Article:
One spare part Stevie is especially fond of is the rosewood neck. “The neck is shaped differently from most others. It’s a D-neck, but it’s oddly shaped — it’s real, real big, and fits my hand like a glove.”

“My yellow ‘64 is very strange,” is how Stevie describes another of his beloved Strats. “It was owned by the lead guitar player for Vanilla Fudge, who trashed it by putting four humbuckers in it. Charley Wirz [of Charley’s Guitar Shop in Dallas] gave it to me a couple of years ago, and I had him fix it up and put one stock treble Fender pickup in it. The body rings like a bell because it’s practically hollow — the middle was cut out for the humbuckers — and the only pan that’s solid is the edge.” Vaughan used his “bell like” Strat to record “Tell Me,” from Texas Flood.

Stevie left the Nightcrawlers in 1973 to take the guitar chair in the Cobras, a long-established, Austin-based r&b band. Two years later, he helped form Triple Threat, with whom he played “as much r&b as I could pull off.” Patterned after an r&b revue, Triple Threat featured an unusual line-up that included five lead singers, among them Stevie himself. In early 1978 the band folded, and with Triple Threat singer Lou Ann Barton he organized Double Trouble, named after his favorite Otis Rush song.

As may be discerned from Texas Flood, Double Trouble is decidedly not a power trio in the conventional sense. Vaughan’s guitar dominates the sound. “Lots of times I’ll play lead and rhythm together.” he says. “I play as many different things — piano, sax and harp parts — as I can at once. Whatever I can fit, whenever I need to.”

A hallmark of Stevie’s playing is its broad-ranging, tasteful versatility. The glass-breaking vibrate, torrid showers of licks, driving chords and occasional feedback have managed to please both hard-core blues purists and high-energy rock fans, a circumstance obviously not lost on David Bowie.

“I don’t know what kind of music you’d call it,” says Stevie of Bowie’s album, “but I tried to play like Albert King and it seemed to fit.”

Vaughan’s description is a bit too modest. While he relied more on his King-like, wailing vibrate than on his arsenal of hot licks, it is very doubtful whether Alben King and his Flying V could have so seamlessly fit into Bowie’s work. Like two of his heroes, Lonnie Mack and Jimi Hendrix, Vaughan has successfully integrated blues guitar in music far removed from the style’s original contexts. That is what John Hammond refers to as Stevie’s ”freshness.”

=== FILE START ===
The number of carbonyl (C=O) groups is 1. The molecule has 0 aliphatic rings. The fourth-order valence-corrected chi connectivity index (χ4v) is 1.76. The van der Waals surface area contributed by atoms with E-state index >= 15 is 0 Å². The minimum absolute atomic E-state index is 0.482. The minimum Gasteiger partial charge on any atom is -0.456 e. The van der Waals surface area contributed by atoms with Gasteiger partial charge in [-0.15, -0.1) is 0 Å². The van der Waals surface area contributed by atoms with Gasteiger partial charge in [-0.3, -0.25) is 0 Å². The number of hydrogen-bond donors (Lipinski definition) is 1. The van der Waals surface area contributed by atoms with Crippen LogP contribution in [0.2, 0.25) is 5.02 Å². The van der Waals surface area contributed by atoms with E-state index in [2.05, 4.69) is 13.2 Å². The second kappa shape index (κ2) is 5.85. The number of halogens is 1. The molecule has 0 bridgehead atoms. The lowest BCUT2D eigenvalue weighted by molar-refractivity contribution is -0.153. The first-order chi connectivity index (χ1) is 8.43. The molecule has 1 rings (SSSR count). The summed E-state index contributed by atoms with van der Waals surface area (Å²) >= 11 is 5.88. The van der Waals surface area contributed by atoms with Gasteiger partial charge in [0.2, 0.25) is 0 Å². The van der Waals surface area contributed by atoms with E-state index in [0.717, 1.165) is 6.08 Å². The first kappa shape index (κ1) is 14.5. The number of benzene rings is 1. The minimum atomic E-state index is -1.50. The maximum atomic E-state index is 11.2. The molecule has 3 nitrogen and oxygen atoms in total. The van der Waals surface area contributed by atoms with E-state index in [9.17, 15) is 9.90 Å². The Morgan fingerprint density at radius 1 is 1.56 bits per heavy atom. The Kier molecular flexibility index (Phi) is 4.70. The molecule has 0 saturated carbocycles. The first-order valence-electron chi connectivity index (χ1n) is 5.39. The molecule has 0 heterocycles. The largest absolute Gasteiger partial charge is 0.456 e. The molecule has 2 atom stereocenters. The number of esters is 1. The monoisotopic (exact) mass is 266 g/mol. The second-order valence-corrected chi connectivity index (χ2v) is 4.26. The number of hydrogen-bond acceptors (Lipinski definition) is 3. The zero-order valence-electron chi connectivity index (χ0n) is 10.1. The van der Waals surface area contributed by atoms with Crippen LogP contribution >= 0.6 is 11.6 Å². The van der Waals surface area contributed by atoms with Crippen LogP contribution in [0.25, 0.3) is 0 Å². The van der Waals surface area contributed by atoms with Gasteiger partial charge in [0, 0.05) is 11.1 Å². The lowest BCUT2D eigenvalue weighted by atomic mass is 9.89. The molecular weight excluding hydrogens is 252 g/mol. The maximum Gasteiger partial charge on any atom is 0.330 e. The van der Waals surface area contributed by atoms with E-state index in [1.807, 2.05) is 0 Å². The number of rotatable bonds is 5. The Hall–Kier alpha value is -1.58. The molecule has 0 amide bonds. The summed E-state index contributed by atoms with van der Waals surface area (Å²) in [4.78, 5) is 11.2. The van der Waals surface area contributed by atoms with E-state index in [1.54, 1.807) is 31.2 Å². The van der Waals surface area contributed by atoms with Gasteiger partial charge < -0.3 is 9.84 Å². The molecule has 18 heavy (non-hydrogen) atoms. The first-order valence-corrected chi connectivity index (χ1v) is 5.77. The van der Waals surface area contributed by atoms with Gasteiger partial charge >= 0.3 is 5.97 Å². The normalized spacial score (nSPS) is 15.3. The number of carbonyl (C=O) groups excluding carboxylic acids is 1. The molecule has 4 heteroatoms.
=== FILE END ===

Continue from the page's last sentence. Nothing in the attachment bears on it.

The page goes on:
The truly killer aspects of Vaughan’s playing are his fat tone and full-bodied clarity, which combined constitute one of the most formidable sounds in guitardom. Stevie Ray attributes his power to his picking technique, string setup and equipment. “Most people can’t bend my strings,” he states matter-of-factly. “The gauges I’m using now — .013, .016, .019, .028, .038, .O56 — are small for me, but if I use ‘em any bigger, I tear my fingers off.” Vaughan also has a habit of tearing his frets off. “The way I play, I go through a set in a year. So I put ’58 Gibson Jumbo Bass frets on all my necks.” To facilitate string-bending Vaughan tunes his guitar to E flat.

Stevie has over the years searched for me right combination of amplifiers and speakers. His quest will end “as soon as I get enough money to buy a Dumble. I can’t say enough good things about those amps.” Stevie used Jackson Browne’s Mother Dumble to record Texas Flood. Meanwhile, Vaughan employs a Marshall Combo with two 12-inch JBL’s and two Fender Vibraverbs, no. 5 and 6, with one 15-inch JBL. “My amps are backwards,” he laughs. “I use the Fenders for distortion and the Marshall for clarity.” He adds, “The Marshall is supposed to be 200 watts, but mine’s never worked right; it peaks out at 80.”

On stage Stevie uses only one Fender head, as he runs a Y cord From his guitar to the Marshall and one of the Vibraverbs, an obscure 50 watt amp which Fender marketed in the early Sixties. The other Fender serves as a speaker cabinet.

For Bowie’s album, Vaughan played through a rented post-CBS Super Reverb; for the tour, he says, he “just bought two Mesa Boogies. I don’t even know what models they are — they’re the small wooden ones. The reason I’m using them is they sound a lot like a Dumble. But that doesn’t mean I’m not going to buy a Dumble as soon as I get the money!”

All of Vaughan’s guitars have stock pickups. He occasionally employs two devices, an Ibanez Tube Screamer and Vox Wah Wah Pedal, to beef up his sound. “I use the Tube Screamer because of the tone knob,” he says. “That way you can vary the distortion and tonal range. You can turn it on slightly to get a Guitar Slim tone, which is how I use it, or wide open so your guitar sounds like it should jump up and bite you.” None of the devices were used for Let’s Dance. The Tube Screamer did it’s dirty work on two Texas Flood cuts: the title track and, in conjunction with the wah-wah, “Testify.”

Equipment aside, one of the most crucial elements of Vaughan’s sound is the way he uses his fingers. ”Sometimes I slide ‘em, rubbing the sides of the strings,” he explains. “To get a big, fat sound that punches out I pop the strings with either my second or third finger. Usually I’ll hold the pick but ignore it, and get my second or third finger under the string, pull it and let go. Basically, it’s what modem bass players do — it gives me a real bright, peppier tone. But now I can get that same tone with my thumb, just by laying into the string a little harder.” Here Vaughan pauses to laugh at himself. “But like my brother Jimmie says, I play like I’m breaking out of jail anyway.”